Tag Archives: Yosvany Terry

That Irrepressible Cuban Creativity

The creativity of Cuban performance artists was on full display this past month in New York City. I attended two concerts/performances that left me shaking my head from the sheer amazement of what Cubans are capable of achieving on a stage. And I mean not only on a stage in New York City, but also on the world’s cultural stage.

In my Cuba courses I have always tried to balance my coverage of political history with an appreciation of cultural expressions. To focus exclusively on the former is to dwell on the dismal, but the latter is a story of extraordinary achievement, not just now, but always. I tell my students that if there is ever a final judgment day for the world’s cultures, the Cubans could never claim, say, contributions to better governance. But my people would be at the front of the line of those claiming to have made world-class contributions to the performing arts, especially music. That engagement on the world’s stage, dating back to the nineteenth century, continues undiminished to this day. It’s a hell of a run.

Anyone who thinks that I am just being the usual hyperbolic –exagerado – ethnocentric Cuban did not attend the two events I attended in New York City in the past few weeks. Those were not quaint folkloric performances. They were performances that, in a uniquely Cuban way, push the envelope in the universal genres of jazz and modern dance.

May 16, Friday, the stage of the Appel (née Allen) Room of Jazz at Lincoln Center was the site for a gathering of five virtuosos that had not previously played together as a group. With Columbus Circle, 57th Avenue, and Central Park as the

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backdrop in that beautifully designed hall, the mostly Cuban group delivered an original set of ten compositions by the performers under the title “Nuevo Jazz Latino.” All the Cubans in the quintet started their careers in the island’s musical institutions and arrived in the U.S. in the late 1990s: Yosvany Terry, saxophone (Camagüey); Dafnis Prieto, drums (Santa Clara, see my previous blog on Dafnis); Elio Villafranca, piano (Pinar del Río); and Pedrito Martínez, percussion (La Habana). The fifth performer was Carlos Henríquez, acoustic and electric bass (Nuyorican, born in the Bronx).

Dafnis Prieto
Dafnis Prieto
Pedrito Martínez

Pedrito Martinez

 

 

Each musician contributed two of his own compositions for the concert. It was a varied and intense concert, played without an intermission and with a minimum of interruptions. The ten pieces collectively represent a milestone in Latin Jazz, pushing the boundaries of the genre in different directions. There was not a weak spot, but I especially liked the opening “Back and Forth” by Dafnis; “Keep Talking,” by Martínez, based on an African canto; the danzón-inspired “Tula’s Dream,” by Henríquez; and Terry’s “El Noticiero,” the finale.  It was in that final number that the group was joined on stage by Eladio (“Don Pancho”) Terry, Yosvany’s father, violinist, legendary leader of a charanga orchestra in Cuba, and perhaps best known as a master of the chekeré, which he brought with him in a case and played it throughout “El Noticiero” with great gusto.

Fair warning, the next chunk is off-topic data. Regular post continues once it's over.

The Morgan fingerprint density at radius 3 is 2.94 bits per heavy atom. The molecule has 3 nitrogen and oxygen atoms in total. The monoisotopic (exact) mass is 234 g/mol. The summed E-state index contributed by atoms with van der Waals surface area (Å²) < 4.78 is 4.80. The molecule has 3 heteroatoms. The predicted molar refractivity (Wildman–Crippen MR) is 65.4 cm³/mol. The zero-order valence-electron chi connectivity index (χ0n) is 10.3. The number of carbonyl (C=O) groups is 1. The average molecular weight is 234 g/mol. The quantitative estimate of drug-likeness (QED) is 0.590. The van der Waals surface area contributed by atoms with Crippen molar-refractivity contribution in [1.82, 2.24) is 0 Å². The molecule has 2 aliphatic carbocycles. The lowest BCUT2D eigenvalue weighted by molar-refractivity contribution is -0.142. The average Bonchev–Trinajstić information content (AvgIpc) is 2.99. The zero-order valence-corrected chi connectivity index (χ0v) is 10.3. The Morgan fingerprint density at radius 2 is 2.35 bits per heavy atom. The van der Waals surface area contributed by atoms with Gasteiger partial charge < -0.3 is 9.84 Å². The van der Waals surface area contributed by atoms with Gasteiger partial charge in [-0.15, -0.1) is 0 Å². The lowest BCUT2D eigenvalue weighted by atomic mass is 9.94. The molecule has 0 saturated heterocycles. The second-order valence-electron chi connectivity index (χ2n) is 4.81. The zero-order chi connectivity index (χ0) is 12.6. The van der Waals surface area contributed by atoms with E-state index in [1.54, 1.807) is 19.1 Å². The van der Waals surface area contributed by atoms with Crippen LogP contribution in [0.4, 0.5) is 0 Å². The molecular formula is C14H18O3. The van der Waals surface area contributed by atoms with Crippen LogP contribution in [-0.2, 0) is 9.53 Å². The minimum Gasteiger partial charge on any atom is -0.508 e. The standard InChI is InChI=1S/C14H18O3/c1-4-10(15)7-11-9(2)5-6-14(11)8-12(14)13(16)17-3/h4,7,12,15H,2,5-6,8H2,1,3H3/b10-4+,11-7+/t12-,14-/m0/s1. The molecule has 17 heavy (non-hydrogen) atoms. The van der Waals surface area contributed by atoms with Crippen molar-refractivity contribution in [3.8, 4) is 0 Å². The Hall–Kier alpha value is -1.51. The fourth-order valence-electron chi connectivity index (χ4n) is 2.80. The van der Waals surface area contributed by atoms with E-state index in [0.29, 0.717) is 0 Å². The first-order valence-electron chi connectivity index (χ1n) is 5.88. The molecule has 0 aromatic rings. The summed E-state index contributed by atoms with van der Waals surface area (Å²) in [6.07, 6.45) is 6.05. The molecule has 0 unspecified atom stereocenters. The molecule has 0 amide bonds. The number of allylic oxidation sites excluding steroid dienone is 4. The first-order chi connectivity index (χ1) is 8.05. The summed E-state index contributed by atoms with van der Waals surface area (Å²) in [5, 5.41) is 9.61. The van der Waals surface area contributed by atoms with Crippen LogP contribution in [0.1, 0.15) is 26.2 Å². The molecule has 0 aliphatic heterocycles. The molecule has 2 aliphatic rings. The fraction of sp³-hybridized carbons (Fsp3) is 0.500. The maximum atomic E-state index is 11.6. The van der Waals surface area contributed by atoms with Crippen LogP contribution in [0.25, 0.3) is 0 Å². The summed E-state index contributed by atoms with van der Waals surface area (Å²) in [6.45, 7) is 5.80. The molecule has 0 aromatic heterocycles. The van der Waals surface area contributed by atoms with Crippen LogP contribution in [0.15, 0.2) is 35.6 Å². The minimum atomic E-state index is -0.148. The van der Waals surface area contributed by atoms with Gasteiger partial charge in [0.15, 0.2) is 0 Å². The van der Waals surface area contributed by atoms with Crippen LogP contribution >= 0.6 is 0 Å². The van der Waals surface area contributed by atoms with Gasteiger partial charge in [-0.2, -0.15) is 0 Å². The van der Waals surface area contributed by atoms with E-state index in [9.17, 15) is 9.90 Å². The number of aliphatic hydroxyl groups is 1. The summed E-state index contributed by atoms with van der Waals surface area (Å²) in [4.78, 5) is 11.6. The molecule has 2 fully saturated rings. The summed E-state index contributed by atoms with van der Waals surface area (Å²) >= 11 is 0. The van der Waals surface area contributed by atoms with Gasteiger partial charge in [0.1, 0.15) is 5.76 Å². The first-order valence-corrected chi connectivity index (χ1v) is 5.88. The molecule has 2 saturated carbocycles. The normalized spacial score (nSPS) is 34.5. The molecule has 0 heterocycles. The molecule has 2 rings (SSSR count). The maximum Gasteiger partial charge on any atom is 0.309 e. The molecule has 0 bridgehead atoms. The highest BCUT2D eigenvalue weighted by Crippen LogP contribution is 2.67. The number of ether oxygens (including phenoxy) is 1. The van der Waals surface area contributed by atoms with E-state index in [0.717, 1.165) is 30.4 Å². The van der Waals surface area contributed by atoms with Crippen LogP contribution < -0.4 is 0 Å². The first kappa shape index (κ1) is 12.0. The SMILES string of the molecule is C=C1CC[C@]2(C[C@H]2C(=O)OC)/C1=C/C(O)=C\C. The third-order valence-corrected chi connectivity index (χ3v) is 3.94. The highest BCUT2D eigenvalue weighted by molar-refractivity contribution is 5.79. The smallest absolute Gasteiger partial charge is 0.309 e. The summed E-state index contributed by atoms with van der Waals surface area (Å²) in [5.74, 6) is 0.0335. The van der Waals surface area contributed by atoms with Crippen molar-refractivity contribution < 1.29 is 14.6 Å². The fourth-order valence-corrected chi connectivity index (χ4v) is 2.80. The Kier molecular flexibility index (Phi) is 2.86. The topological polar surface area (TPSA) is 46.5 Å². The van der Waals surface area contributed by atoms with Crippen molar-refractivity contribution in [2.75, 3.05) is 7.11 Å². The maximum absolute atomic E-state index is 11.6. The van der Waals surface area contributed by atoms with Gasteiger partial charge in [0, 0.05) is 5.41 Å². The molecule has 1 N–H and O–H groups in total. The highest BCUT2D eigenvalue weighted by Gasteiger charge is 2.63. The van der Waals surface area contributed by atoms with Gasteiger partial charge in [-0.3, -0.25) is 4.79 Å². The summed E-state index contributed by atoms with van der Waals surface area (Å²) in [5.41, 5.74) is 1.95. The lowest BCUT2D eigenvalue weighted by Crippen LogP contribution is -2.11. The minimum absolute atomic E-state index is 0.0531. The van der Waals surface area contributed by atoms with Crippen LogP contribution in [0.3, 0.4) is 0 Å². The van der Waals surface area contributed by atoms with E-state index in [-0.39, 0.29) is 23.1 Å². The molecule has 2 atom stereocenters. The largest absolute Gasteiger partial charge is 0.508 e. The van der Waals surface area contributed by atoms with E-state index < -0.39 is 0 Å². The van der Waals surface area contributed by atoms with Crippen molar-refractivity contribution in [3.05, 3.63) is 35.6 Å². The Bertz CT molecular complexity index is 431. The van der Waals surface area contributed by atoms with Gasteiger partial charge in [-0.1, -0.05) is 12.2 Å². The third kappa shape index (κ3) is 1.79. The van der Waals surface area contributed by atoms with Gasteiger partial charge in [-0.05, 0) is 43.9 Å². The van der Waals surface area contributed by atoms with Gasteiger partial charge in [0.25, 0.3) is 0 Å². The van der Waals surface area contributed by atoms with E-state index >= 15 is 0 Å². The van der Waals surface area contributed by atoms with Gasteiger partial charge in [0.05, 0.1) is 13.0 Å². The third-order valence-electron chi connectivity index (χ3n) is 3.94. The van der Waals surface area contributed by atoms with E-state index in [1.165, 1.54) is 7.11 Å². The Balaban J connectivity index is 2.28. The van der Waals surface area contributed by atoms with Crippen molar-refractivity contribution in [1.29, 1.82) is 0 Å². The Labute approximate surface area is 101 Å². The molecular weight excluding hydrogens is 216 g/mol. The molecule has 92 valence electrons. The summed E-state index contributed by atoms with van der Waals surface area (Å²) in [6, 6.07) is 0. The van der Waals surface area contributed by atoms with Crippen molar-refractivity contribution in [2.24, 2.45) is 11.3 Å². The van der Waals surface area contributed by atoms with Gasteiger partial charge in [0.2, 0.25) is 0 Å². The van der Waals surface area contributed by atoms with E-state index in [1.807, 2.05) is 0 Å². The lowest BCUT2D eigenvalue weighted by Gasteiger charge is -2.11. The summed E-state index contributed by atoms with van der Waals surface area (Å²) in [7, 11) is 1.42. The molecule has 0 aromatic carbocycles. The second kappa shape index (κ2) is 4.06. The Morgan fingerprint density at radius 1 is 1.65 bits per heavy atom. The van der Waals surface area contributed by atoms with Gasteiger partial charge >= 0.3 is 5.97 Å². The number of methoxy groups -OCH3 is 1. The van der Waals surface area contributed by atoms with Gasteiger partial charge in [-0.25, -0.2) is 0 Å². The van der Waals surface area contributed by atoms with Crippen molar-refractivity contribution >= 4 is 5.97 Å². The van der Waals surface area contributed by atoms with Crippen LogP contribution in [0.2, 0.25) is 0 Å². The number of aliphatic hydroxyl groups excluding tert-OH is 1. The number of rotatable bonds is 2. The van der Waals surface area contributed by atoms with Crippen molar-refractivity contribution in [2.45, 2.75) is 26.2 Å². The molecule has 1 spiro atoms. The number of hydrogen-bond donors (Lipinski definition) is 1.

It was an evening that ended triumphantly with a standing ovation. Too bad the New York Times’ reviewer Jon Pareles left the hall after the performance by the New Jazz Standards Quintet at the Appel Room earlier that same evening. In his review of that performance, Mr. Pareles noted that “the [New Jazz Standards] quintet is an all-star group of composers whose daunting task was to come up with 21st-century jazz standards.”  Had he stuck around for Nuevo Jazz Latino, he might have heard (and reviewed) another all-star quintet of composers and performers whose work may well become part of the new jazz “standards” of this century.

Another New York Times reviewer, however, did attend a performance of MalPaso, a dance company from Cuba, who performed, in their first tour outside of Cuba, at the intimate Joyce Theater in Chelsea from May 27th to June 1st. Liza and I went on the last day’s matinee performance and found it truly electrifying. The New York Times reviewer, Siobhan Burke, heaped praise on it: “It’s impossible to choose favorites among the dancers, many of whom studied at Cuba’s National Ballet School. They have the pristine technique but none of the

MalPaso4